McKinsey projects that the 2020 global payments revenue will be 7% lower than in 2019. But the crisis resulted in much more than a $140 billion decline. The pandemic-induced disruption compressed five years’ worth of change into less than a year, accelerating transformation in customer behavior and payments operating models.
The decline in revenue and new entrants successfully leveraging market changes has banks and long-time players rethinking their approach. Companies are urgently looking for ways to come off the sidelines as modern digital platforms enable newcomers to capture spaces dominated by established financial institutions.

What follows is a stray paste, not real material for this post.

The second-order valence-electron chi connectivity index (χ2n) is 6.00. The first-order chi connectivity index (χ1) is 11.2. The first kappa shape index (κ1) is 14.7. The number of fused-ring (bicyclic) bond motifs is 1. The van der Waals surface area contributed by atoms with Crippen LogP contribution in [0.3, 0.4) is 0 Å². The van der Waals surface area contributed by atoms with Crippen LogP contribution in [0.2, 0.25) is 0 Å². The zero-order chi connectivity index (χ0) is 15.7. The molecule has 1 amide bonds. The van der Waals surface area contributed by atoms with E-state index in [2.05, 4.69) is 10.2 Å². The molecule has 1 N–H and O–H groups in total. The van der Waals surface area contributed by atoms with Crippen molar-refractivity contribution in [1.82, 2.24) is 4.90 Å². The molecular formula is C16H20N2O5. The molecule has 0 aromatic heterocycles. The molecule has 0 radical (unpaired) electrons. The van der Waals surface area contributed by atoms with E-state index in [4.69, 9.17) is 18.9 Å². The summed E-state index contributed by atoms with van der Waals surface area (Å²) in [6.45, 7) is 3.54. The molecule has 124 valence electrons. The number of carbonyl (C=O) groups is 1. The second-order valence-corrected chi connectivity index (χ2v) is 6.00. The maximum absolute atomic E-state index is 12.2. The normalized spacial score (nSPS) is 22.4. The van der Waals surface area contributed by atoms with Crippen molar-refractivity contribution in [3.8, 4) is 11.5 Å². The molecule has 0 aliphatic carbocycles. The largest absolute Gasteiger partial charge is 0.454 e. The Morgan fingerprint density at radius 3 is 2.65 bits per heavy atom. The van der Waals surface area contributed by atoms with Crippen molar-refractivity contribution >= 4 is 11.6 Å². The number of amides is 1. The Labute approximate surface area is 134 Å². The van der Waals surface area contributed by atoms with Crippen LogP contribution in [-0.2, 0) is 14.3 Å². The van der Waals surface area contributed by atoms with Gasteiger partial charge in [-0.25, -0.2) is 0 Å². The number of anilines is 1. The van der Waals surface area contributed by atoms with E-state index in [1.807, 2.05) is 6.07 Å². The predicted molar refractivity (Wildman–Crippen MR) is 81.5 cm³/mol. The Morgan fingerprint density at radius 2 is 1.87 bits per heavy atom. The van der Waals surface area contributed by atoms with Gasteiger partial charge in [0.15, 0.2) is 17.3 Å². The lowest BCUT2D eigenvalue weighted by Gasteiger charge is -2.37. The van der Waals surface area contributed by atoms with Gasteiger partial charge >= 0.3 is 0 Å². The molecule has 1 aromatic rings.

Consulting firm McKinsey & Company recently published its 2020 Global Payments report. This year, McKinsey explored how companies can position themselves to capture pockets of growth stemming from the accelerating winds of change in global payments.
As a banking and payment software provider, we devote a lot of time and resources to researching how global changes impact our clients and the industry. At SDK.finance, we believe that understanding how disruptive trends affect the payments ecosystem is key to developing modern banking platforms and future-proofing our payments products.
Here are the three key takeaways we got from reading the new report.
Decline in cash usage
Physical distancing measures, limits on business activity, and shifts in commercial behavior have resulted in a sharp reduction of in-person purchases and cash transactions. The fear of contracting the virus through cash and high-traffic ATMs resulted in customers and merchants shifting towards electronic and contactless payment options to complete transactions.
Source: McKinsey Global Payments Map